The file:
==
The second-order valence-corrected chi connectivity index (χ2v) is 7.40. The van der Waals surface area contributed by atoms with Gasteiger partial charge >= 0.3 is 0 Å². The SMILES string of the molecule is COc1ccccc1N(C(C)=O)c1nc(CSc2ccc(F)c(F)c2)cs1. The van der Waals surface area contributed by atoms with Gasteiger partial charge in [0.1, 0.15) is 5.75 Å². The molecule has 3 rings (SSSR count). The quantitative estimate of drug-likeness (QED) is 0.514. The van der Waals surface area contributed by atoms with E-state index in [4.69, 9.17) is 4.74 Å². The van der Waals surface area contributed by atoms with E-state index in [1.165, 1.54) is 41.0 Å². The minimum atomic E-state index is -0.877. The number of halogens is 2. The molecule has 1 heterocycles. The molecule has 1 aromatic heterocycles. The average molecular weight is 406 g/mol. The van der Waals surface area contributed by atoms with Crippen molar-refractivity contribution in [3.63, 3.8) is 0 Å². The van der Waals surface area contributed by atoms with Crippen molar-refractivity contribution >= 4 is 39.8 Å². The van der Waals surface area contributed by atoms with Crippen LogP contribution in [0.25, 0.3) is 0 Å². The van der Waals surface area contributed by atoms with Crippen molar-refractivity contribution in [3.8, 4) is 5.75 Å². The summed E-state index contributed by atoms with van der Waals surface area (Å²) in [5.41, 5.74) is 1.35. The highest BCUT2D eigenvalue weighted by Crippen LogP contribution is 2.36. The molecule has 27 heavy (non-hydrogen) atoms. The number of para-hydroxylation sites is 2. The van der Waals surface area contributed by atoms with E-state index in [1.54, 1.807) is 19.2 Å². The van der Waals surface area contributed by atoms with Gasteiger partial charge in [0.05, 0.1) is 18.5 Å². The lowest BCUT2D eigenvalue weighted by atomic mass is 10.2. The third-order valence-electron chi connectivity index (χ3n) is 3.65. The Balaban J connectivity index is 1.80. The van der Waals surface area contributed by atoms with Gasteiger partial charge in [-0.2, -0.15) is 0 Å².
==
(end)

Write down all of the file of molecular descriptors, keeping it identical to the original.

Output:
The second-order valence-corrected chi connectivity index (χ2v) is 7.40. The van der Waals surface area contributed by atoms with Gasteiger partial charge >= 0.3 is 0 Å². The SMILES string of the molecule is COc1ccccc1N(C(C)=O)c1nc(CSc2ccc(F)c(F)c2)cs1. The van der Waals surface area contributed by atoms with Gasteiger partial charge in [0.1, 0.15) is 5.75 Å². The molecule has 3 rings (SSSR count). The quantitative estimate of drug-likeness (QED) is 0.514. The van der Waals surface area contributed by atoms with E-state index in [4.69, 9.17) is 4.74 Å². The van der Waals surface area contributed by atoms with E-state index in [1.165, 1.54) is 41.0 Å². The minimum atomic E-state index is -0.877. The number of halogens is 2. The molecule has 1 heterocycles. The molecule has 1 aromatic heterocycles. The average molecular weight is 406 g/mol. The van der Waals surface area contributed by atoms with Crippen molar-refractivity contribution in [3.63, 3.8) is 0 Å². The van der Waals surface area contributed by atoms with Crippen molar-refractivity contribution >= 4 is 39.8 Å². The van der Waals surface area contributed by atoms with Crippen LogP contribution in [0.25, 0.3) is 0 Å². The van der Waals surface area contributed by atoms with Crippen molar-refractivity contribution in [3.8, 4) is 5.75 Å². The summed E-state index contributed by atoms with van der Waals surface area (Å²) in [5.41, 5.74) is 1.35. The highest BCUT2D eigenvalue weighted by Crippen LogP contribution is 2.36. The molecule has 27 heavy (non-hydrogen) atoms. The number of para-hydroxylation sites is 2. The van der Waals surface area contributed by atoms with E-state index in [1.54, 1.807) is 19.2 Å². The van der Waals surface area contributed by atoms with Gasteiger partial charge in [0.05, 0.1) is 18.5 Å². The lowest BCUT2D eigenvalue weighted by atomic mass is 10.2. The third-order valence-electron chi connectivity index (χ3n) is 3.65. The Balaban J connectivity index is 1.80. The van der Waals surface area contributed by atoms with Gasteiger partial charge in [-0.2, -0.15) is 0 Å².